Understanding Effective Workloads

By John Terpstra - 2015-06-30

In April 2015 Steve Moyer, Vice President of Storage Software Engineering for Micron, announced the establishment of Micron’s new Storage Software Design Center (SSDC) in Austin, Texas. With the goal of accelerating real-world business applications for Micron enterprise-class SSDs, the focus is on more deeply characterizing workloads so that design engineering teams can develop firmware and controllers that are even better able to deliver performance benefits to Micron’s customers.

The workload generated by critical business applications in modern data centers is more complex than many may realize.  As a result, replacement of slow storage devices like traditional hard disks with solid state drives (SSDs) may not yield the performance increase expected unless the total system is considered holistically.

The SSDC’s Application Acceleration Laboratory takes a system-level approach in developing:

  • Solution-level reference architectures
  • SSD deployment and tuning guides
  • SSD performance characterizations that facilitate storage solution selection and sizing
  • Optimized storage subsystem designs that make use of high-performance SSDs

To this end, repetitive complex test cycles are run using industry-standard business applications in appropriate test harnesses. Workload performance measurement and tuning requires a systematic approach in the design of the test harnesses and test methodologies that are used. Obvious considerations for designing test harnesses include:

  • Elimination of unnecessary variables that may impact the measurement process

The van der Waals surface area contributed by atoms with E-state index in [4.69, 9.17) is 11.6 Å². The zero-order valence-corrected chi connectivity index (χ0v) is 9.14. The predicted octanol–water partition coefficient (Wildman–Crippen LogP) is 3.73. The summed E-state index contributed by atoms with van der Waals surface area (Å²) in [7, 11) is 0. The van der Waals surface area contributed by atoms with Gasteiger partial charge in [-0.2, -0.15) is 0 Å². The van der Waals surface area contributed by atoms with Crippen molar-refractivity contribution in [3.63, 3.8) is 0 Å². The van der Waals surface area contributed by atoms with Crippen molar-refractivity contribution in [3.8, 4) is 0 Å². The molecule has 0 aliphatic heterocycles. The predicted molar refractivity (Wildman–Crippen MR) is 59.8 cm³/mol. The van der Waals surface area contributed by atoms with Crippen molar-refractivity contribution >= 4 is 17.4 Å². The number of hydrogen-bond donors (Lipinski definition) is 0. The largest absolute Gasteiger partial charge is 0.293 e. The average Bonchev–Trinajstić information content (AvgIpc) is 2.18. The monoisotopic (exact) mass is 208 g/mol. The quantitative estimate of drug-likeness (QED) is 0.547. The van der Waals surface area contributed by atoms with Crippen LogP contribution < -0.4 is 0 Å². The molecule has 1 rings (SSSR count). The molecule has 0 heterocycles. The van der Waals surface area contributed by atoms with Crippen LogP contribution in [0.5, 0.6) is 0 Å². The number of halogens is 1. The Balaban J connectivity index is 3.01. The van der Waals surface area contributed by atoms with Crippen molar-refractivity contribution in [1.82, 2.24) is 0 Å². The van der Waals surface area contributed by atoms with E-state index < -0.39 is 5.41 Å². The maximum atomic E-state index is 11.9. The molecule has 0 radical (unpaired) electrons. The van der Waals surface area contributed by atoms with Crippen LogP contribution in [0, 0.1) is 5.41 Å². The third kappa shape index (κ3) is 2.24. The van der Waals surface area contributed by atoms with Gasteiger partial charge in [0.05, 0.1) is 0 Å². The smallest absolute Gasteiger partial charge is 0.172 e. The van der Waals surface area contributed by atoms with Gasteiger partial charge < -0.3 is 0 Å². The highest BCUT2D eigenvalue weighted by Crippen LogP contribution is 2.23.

• Use of industry-standard hardware and software configurations
  • Use of standardized and reproducible workload generation tools and methods

The interaction of workload generation, applications under test, and operating system pathways that route the input and output (I/O) requests to storage systems can be complex.  What follows is a brief example that highlights the degree to which a simple increase of system memory can radically change the effective workload for storage systems.

The TPC Benchmark C is an online transaction processing (OLTP) generation standard that has been a used to compare the performance of various hardware and software configurations. We used the HammerDB tool to drive a TPC-C-like OLTP workload against PostgreSQL 9.4 running on CentOS 7.0.  The system calls (measured using strace) issued by PostgreSQL over the duration of the OLTP test run are shown here:

These system calls approximate to 79.1% read, 16.4% write, and 4.5% synchronous write.

The PostgreSQL database used 110GB SSD storage capacity. The following table shows the impact at the SSD of changing system memory, as measured using blktrace:

System Memory












This test demonstrates the effects of file I/O buffering within the operating system and the considerable impact it can have on storage subsystem and disk device operations. Optimization of the overall application and server configuration is clearly important; otherwise, the adoption of faster storage technology may not yield the expected return on investment.

Micron is interested in finding signature data center workloads to include in our performance optimization studies. If you have an interesting workload that you would like to share, please connect with us on LinkedIn or send us a tweet @MicronStorage.  I look forward to hearing about your workload challenges.

John Terpstra is Director of Storage Solutions Engineering for Micron Technology. He leads the Application Acceleration Engineering Team, which enables customers to obtain the best value from software solutions by leveraging Micron storage products to address the needs of virtualization, big data, database management, and cloud-based IT. You can follow John on Twitter @JohnHTerpstra and find him on LinkedIn.

Follow us on Twitter @MicronStorage where we share insights and news related to the data storage industry. 

John Terpstra

John is Director of Storage Solutions Engineering.